Another advantage of this model is that results can be achieved faster than through the typical Six Sigma model, which assumes projects generally take four to six months. At the end of a project, both the Black Belt and his team have learned a number of tools and have seen how these tools can be applied to solving a particular problem. Additional tools can be taught by providing the Black Belt candidate with access to an experienced coach who can help with subsequent projects.

The benefits of this approach are that it:

  • Increases the probability of success dramatically
  • Reduces time to complete the project
  • Focuses on learning just-in-time instead of all-at-once
  • Limits training to what is needed
  • Allows adapting to the pace of the team and the needs of the business

The initial investment in consulting support significantly exceeds the cost of typical Black Belt classroom training. However, the return on investment is often higher due to a much higher completion rate for trainees than in a traditional large-scale deployment.

This model – designed for small to medium-sized businesses – has started to attract some large companies which are not interested in adopting Six Sigma as an entirely new management style, yet want to use the methodology as a practical approach to solving real-world problems. Maybe the needs of small and medium-sized businesses will help redefine the Six Sigma deployment model to overcome limitations of the training factory concept.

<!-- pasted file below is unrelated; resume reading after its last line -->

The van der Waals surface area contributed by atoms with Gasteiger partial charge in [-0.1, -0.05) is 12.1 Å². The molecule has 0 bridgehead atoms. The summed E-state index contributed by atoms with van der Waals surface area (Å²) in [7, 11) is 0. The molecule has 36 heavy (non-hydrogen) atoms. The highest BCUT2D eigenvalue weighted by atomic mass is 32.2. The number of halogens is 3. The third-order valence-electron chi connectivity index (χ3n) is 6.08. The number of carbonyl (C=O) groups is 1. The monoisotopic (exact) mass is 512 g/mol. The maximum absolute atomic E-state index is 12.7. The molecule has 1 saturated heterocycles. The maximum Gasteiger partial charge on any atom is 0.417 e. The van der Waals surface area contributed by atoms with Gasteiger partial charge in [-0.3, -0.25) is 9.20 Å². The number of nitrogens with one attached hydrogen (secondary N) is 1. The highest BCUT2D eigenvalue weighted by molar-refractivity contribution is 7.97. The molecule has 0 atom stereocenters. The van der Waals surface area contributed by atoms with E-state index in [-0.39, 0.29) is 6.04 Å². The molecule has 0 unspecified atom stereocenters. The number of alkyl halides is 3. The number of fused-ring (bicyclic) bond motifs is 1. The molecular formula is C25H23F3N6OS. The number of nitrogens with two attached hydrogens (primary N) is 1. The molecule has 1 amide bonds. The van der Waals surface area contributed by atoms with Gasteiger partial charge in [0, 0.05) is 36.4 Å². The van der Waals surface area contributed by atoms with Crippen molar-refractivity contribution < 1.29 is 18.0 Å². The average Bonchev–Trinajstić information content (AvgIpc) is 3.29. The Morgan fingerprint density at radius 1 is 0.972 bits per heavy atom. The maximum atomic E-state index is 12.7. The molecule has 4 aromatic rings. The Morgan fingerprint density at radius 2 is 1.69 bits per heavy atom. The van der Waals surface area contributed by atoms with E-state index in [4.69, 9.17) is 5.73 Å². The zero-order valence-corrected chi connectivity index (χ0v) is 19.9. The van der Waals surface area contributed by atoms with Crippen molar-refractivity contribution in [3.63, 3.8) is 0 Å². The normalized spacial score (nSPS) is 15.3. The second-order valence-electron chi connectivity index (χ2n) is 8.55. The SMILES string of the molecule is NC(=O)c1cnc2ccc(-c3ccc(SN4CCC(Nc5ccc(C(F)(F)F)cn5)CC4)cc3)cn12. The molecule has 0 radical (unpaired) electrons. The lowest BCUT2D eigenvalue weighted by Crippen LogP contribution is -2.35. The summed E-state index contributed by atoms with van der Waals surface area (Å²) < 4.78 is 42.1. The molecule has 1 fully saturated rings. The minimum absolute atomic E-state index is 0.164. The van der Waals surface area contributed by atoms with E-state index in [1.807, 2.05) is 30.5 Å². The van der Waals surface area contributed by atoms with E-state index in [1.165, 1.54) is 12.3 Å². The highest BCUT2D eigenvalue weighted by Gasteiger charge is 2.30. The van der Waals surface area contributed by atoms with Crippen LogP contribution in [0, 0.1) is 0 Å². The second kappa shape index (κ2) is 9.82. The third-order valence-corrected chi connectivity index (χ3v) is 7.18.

About the Author: Thomas Bertels is a partner of Valeocon Management Consulting, and serves as the global firm’s regional director for the Americas. He has worked with clients such as TRW, Siemens, Vanguard and Johnson & Johnson, and also served as the editor of and main contributor to a Six Sigma leadership handbook. Mr. Bertels started his career at ABB (Asea Brown Boveri), one of the early adopters of Six Sigma. Fluent in German and English, he is based in New York, N.Y., USA, and can be reached at [email protected].

About the Author